Have you heard of house hacking? With house hacking, you may be able to learn how to live for free!
If you’re new to house hacking, it’s finding ways to make money while you live in your house. You hack your costs to possibly live free and maybe even make money.
House hacking can be a great way to save money on your monthly living costs and even build equity in the property that you own.
After all, your housing costs are probably one of your highest monthly bills, if not the highest. Most homeowners spend around 30% of their monthly income on housing costs, which is a lot!
So what if you could find a way to lower your housing costs or use being a homeowner to your advantage?
Now, perhaps you recently put a down payment down on an investment property with the sole intention of house hacking it in order to better afford your monthly mortgage payment. Or maybe you are currently looking for ways to lower your monthly mortgage payment and you have some spare bedrooms that you could rent out.
Whatever your reason may be, as a homeowner, you may be able to save a lot of money and start house hacking.
Back when we were living in a traditional house, we house hacked for a little while and had a few different roommates live with us. The monthly rent we collected allowed us to lower our house payment and put more money in savings.
We house hacked with our first house, and it was really great for us. Being able to set more money aside even helped me get ready to quit my job to become a full-time blogger.
I only house hacked for a short amount of time, but it was such a great experience, and I’ve heard the same thing from many other house hackers.
Because house hacking can help you save money, make money, offset your mortgage payment and other housing costs, I wanted to create a post that explains what house hacking is and how to get started.
So if you are interested in house hacking, then please continue reading this article. Today, I will answer some of your common questions so that you can get started as soon as possible as a house hacker.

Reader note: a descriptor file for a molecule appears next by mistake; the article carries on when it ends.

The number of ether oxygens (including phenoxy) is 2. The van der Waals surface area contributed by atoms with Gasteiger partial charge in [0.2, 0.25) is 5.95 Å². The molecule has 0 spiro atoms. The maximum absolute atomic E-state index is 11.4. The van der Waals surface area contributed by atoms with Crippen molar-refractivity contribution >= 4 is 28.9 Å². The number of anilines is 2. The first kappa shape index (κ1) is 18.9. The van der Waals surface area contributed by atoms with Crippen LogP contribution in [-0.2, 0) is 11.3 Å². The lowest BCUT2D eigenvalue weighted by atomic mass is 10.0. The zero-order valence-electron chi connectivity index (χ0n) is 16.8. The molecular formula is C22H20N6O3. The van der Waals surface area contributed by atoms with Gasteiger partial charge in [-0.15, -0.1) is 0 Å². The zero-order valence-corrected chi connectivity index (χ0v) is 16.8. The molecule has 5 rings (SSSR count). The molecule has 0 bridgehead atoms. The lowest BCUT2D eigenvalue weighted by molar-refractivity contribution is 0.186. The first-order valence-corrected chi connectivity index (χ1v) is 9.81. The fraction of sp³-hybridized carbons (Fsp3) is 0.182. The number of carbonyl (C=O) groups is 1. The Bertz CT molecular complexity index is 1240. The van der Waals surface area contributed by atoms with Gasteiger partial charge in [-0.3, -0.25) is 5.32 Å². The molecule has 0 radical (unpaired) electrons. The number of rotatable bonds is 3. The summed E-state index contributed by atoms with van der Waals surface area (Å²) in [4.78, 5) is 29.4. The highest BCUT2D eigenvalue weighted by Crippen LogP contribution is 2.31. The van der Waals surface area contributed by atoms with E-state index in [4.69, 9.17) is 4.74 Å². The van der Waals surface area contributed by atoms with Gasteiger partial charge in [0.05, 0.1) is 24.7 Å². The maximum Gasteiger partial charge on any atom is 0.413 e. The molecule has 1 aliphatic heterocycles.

Related content on house hacking:
Guide to House Hacking for Beginners
What is house hacking?
House hacking is when you find ways to make money from your home. You can do it with a multi-family property, house, apartment, additional dwelling unit, and so on.
Typically, house hacking means that you live in one room or unit, and then you rent out the other rooms/units and put that money towards your mortgage.
Depending on the situation, you may be able to earn enough to completely cover your monthly mortgage payment (plus more), or you may choose to earn just enough to cover some of your monthly housing bills. Whatever you decide to do, as a house hacker, you are lowering your monthly housing expenses and freeing up more of your money.
Is house hacking profitable?
Yes, house hacking can be very profitable!
From house hacking, you may earn a little bit of extra money to help pay down your mortgage, enough to cover your entire monthly housing costs, and perhaps even more so that you are able to save some money on top of paying down your mortgage.
Because there are so many different ways to house hack, it would be hard to say exactly how profitable it will be for you.
If you decide to start house hacking, I recommend starting an emergency fund as soon as possible.
An emergency fund is exactly what it sounds like – it’s money you set aside in case of an emergency. Because house hacking means you’ll have other people living in your house, there may be a greater chance of repairs, and it will be your responsibility as the landlord to deal with them as quickly as possible.
Having an emergency fund can help you cover any unexpected expenses that may come up, such as rental property repairs or even needing to replace appliances. While house hacking can be profitable, it can also be expensive if you are not careful.
Is house hacking legal?
The rules for house hacking depend on where you live.
House hacking is legal in many places, but there may be simple rules that you need to follow, these may be city or even subdivision specific.
For example, some cities or neighborhoods may not allow Airbnbs and other short-term rentals, or they may have occupancy limits. You need to find out what the local laws in your area are before you start.
That being said, many people house hack all over the world, so it is likely that you will be able to find a way to make it work for you while also staying legal and following the rules.
Plus, you will have to comply with federal and state housing laws. The Fair Housing Act prohibits discrimination in housing because of race, color, national origin, religion, sex, familial status, or disability. You can learn more about this here.
What is a good house hacking book?
If you are looking for a good book on the subject of house hacking, then I recommend reading The House Hacking Strategy: How to Use Your Home to Achieve Financial Freedom by Craig Curelop.